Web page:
The one time Tim and I played No. 2, we hardly spoke. I think we were just so thrilled to be there we were both soaking in the moment of being there and being together.

Recently, I met a reader for a round at his club and he asked what I love about golf. He didn’t know about Tim, and I try not to foist the memories of my dead brother onto new friends, so my answer was weak and ineffectual and filled with lots of golfer platitudes about nature and camaraderie. But here is my real answer.

What I love about golf is that it reminds me of everything. It reminds me of everything that is important and everything that is trivial. It lets me be close to my brother again, and when I play with our friends, his presence visits us for a few moments every round. I love golf because every good swing feels great and every bad swing really doesn’t matter. Because I have lost so much, I know how fleeting all these moments on the course are. I love golf because it lets me be present with my brother, reminds me of the love of our parents, and makes me long for the days with my own family. Golf is everything. And golf on No. 2 is always where those converge.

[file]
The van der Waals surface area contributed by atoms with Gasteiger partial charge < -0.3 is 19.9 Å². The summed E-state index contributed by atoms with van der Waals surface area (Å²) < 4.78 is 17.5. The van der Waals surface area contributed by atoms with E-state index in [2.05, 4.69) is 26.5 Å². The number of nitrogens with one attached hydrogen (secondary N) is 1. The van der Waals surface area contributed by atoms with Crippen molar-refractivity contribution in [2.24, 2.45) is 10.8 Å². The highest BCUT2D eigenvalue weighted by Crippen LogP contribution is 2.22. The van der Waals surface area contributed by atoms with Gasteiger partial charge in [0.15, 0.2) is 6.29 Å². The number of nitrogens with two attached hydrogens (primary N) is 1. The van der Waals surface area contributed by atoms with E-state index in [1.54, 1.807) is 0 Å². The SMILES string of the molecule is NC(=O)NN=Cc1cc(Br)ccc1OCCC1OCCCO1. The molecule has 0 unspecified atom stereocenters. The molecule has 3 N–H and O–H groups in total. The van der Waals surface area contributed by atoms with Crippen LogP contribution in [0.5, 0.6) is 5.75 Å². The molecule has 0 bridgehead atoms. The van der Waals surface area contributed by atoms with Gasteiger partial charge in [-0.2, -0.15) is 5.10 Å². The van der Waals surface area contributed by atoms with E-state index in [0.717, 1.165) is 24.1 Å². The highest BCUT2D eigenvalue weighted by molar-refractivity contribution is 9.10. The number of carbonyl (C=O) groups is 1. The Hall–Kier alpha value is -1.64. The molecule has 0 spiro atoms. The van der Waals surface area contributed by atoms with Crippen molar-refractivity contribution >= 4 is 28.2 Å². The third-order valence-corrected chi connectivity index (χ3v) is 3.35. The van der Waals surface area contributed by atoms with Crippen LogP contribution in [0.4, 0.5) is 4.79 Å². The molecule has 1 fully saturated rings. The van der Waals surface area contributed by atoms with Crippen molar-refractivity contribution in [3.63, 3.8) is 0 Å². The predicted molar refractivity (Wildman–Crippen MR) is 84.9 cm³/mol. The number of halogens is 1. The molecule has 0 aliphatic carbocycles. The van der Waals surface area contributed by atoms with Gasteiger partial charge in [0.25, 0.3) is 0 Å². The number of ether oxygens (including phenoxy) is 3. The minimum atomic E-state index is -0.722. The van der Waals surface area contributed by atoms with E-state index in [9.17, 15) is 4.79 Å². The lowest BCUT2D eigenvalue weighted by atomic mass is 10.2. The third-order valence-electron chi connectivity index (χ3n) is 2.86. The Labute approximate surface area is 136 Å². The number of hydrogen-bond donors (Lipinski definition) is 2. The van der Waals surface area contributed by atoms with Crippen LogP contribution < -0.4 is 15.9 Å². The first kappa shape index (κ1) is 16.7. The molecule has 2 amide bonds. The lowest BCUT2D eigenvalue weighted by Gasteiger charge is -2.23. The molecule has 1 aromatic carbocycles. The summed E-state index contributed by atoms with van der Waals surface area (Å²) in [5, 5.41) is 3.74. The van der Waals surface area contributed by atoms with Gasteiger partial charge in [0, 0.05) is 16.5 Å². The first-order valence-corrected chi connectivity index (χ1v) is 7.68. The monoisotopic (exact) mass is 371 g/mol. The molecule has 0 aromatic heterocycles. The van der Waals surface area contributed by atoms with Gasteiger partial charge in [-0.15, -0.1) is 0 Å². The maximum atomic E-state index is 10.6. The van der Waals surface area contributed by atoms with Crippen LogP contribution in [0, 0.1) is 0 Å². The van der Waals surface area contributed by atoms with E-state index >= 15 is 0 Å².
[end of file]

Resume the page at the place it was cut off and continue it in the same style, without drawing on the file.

I may yet get to more great courses in this life—and I will certainly try—but if one can have a golfing home, mine is Pinehurst No. 2. It is the place where I feel my brother’s spirit most and no matter how poorly or well I play, the day will end with me having talked to my brother once again.

On our lone round at No. 2, a friend took a video of Tim and me walking down the fourth fairway and what I love about the video is that we aren’t talking to each other. We’re just there together.